Ensuring that You Get a Safe Toy Chest
One thing that every parent needs to be concerned with is child safety. You want to make sure that your child is safe in every aspect of life. This is especially true with things you don’t expect to ever have to worry about, like a toy chest.
I recently read a review where the reviewer had chosen that toy chest over any other because of all the safety features. They had a friend lose a son to an accident. The lid of the army trunk they were using as a chest dropped on the little boy’s neck, killing him. For this reason, the reviewer wanted to make sure that her grandchild has a toy box that would be safe.
That was a scary story, and it prompted me to investigate more into how to make toy boxes safe. We have an older box in our basement. It’s made of plastic, so I’m not concerned about the lid dropping onto the kids. The bigger concern for me is that it has shelving on the top portion which the kids like to climb. Fortunately, this hasn’t been a big issue as the box is pretty sturdy and doesn’t tip over (at least, when it’s filled with toys). But still, it is something you have to think about as a parent.
These are some of the criteria I’ve come up with that make a safe toy chest:
- The toy box lid cannot slam shut. A slamming lid can cause a number of injuries, including concussions, broken fingers, and even a broken neck. To prevent this, many manufacturers make the hinges slow closing on wooden toy chests, whose lids are heavier. Plastic toy boxes generally have lids that remove completely. There are also hinges that lock into place, but that seems less safe to me. Plus, what if a child gets his fingers pinched when trying to get the hinges down?
- The toy box has air holes built in. I would say this is a necessity in larger toy boxes where there is no gaps between the lid and the box itself. Children do like to climb inside of things. In our house, they cannot fit into the toy box, but they do climb into the dress up trunk. Air holes prevent the risk of suffocation if a child gets shut inside the box. Along with this, I’d say not having latches on the outside should be a given.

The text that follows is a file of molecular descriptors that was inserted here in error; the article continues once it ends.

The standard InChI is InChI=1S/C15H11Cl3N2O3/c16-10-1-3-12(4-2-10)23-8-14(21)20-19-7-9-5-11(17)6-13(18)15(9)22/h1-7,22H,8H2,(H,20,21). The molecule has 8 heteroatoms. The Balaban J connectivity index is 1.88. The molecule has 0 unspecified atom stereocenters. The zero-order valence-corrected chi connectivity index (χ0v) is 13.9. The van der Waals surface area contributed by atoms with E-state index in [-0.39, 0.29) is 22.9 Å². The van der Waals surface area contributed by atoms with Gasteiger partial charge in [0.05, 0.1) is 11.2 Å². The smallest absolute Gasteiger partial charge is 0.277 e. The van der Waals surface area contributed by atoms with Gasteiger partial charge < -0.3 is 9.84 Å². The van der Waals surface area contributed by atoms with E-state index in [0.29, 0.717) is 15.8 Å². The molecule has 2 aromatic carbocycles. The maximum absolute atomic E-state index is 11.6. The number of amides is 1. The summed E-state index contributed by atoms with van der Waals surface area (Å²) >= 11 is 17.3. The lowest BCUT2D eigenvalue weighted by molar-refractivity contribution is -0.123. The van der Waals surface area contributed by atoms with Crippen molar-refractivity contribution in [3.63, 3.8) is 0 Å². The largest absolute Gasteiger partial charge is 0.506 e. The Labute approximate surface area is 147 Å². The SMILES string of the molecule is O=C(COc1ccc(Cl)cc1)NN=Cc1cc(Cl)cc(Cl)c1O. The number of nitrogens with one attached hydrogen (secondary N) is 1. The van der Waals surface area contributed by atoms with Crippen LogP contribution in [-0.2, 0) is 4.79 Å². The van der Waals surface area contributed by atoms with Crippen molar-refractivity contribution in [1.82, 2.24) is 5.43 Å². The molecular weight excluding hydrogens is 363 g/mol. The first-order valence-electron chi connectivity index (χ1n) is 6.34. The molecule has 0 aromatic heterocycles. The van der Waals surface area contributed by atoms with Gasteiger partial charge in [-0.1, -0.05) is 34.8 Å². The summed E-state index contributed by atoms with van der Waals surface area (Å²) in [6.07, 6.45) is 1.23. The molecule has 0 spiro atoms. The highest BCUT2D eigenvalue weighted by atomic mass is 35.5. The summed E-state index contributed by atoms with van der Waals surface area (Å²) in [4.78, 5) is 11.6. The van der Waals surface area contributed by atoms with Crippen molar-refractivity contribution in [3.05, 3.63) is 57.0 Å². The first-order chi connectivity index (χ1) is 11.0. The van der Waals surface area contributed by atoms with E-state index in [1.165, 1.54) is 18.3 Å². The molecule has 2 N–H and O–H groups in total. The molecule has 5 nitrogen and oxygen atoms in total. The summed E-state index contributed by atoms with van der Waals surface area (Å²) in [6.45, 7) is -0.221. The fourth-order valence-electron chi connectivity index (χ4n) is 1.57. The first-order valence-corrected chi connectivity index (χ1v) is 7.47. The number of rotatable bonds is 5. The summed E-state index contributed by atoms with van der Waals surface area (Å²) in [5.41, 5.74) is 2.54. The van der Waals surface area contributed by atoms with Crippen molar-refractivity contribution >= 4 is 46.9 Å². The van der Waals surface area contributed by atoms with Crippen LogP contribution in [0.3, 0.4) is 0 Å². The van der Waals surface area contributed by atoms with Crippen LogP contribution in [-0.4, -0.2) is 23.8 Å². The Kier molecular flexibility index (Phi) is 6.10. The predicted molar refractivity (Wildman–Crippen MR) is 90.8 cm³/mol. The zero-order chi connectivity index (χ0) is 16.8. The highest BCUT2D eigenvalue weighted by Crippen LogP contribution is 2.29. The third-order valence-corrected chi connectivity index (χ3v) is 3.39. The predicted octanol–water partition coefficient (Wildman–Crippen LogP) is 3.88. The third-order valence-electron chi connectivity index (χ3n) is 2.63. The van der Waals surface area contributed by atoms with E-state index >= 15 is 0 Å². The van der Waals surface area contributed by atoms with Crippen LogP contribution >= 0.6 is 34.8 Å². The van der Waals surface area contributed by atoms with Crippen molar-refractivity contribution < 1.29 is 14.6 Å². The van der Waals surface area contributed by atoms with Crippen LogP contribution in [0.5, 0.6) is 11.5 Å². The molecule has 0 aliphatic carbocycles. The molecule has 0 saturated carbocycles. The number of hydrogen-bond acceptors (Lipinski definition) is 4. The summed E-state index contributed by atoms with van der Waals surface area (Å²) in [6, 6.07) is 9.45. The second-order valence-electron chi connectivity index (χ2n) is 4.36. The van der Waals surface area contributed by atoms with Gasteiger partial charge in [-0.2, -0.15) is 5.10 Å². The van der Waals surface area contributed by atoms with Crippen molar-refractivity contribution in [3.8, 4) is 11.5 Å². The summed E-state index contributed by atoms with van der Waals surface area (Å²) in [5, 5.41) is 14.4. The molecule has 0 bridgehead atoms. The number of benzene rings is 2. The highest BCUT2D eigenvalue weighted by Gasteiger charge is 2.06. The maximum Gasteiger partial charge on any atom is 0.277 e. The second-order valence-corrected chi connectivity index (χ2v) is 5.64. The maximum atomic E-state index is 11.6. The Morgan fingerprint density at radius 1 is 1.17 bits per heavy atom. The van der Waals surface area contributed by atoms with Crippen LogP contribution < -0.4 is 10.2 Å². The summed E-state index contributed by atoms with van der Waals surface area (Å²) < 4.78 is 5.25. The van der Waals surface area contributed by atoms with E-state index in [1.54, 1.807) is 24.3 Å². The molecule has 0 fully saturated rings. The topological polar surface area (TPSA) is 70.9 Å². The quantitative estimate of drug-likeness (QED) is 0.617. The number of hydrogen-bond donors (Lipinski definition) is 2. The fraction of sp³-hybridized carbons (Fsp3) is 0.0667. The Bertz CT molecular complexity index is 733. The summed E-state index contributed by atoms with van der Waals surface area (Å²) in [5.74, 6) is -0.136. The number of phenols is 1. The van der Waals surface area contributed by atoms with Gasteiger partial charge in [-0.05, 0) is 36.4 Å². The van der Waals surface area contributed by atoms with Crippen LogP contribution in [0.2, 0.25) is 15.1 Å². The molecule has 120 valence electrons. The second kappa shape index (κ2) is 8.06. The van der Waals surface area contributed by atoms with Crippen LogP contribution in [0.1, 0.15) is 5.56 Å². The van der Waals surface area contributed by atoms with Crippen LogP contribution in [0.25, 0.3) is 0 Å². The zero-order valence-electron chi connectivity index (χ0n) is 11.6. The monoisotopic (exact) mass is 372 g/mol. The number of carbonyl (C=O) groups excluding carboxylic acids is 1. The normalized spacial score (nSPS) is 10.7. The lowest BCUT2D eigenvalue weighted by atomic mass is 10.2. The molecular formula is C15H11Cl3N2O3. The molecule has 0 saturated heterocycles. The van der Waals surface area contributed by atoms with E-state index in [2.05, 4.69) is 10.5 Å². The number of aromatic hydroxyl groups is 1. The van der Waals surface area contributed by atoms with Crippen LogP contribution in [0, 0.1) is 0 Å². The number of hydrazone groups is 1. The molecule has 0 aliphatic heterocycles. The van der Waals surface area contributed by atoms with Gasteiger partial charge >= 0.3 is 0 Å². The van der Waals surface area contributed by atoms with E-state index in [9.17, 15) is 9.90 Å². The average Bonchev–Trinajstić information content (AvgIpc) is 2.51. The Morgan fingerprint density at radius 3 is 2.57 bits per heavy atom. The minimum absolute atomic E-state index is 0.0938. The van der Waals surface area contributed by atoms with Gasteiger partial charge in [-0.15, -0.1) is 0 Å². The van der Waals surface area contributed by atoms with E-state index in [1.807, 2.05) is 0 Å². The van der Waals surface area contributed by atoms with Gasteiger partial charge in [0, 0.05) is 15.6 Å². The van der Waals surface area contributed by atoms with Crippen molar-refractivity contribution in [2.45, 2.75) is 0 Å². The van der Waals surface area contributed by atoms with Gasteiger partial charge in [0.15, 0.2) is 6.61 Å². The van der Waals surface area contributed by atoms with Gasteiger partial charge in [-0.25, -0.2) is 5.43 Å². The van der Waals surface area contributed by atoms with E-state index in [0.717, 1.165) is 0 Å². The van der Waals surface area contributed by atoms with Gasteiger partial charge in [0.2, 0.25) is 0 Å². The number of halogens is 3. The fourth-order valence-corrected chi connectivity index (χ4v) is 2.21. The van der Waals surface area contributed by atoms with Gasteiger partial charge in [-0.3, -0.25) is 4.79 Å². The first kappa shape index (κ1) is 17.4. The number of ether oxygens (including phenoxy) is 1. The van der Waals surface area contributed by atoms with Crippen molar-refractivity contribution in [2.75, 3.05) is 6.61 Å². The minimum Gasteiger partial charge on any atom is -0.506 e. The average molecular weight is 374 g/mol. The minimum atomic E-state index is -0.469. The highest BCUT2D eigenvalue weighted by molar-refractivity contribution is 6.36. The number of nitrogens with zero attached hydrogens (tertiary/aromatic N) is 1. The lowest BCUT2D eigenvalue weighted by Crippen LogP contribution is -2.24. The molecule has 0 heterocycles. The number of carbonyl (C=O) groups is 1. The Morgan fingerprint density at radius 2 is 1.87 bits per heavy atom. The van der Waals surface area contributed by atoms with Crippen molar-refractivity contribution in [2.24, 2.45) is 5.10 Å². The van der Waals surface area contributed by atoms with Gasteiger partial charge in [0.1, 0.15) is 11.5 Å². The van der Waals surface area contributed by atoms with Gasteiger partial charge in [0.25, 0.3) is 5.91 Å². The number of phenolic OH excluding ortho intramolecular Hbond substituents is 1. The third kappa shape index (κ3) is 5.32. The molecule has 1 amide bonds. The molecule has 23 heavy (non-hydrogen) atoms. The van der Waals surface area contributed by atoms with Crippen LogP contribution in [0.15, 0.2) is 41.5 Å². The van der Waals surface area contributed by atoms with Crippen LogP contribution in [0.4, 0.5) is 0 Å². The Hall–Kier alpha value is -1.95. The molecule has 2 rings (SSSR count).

- The toy box is well made. While less sturdy toy boxes may be cheaper, they also have the risk of creating splinters or broken pieces that could hurt your child. If you go with a less expensive box, try a plastic or canvas one. This way, you don’t have to worry about the particle board giving out when your child jumps on top of it. Also, I would examine a used toy chest for any damage carefully.
- The paint is lead free. It seems a given, but not everything actually is. My husband works for a sporting goods company, and they have to regularly test their products for lead. Some of it still comes back positive, especially in items made overseas. Those products are then not able to be sold. I would assume most other companies do these tests as well, but there’s always the chance something can slip through. You can get an inexpensive lead test here or at the drug store.
There are other features that a manufacturer might add, like finger grooves to protect fingers. However, if the latch closes slowly, that might not be necessary.
So to ensure you get a safe toy chest for your child, you will want to read the description carefully of any boxes you are considering. Also, look at the reviews to make sure that no flaws were discovered. There are many good brands of toy chests out there that are safe and worry free.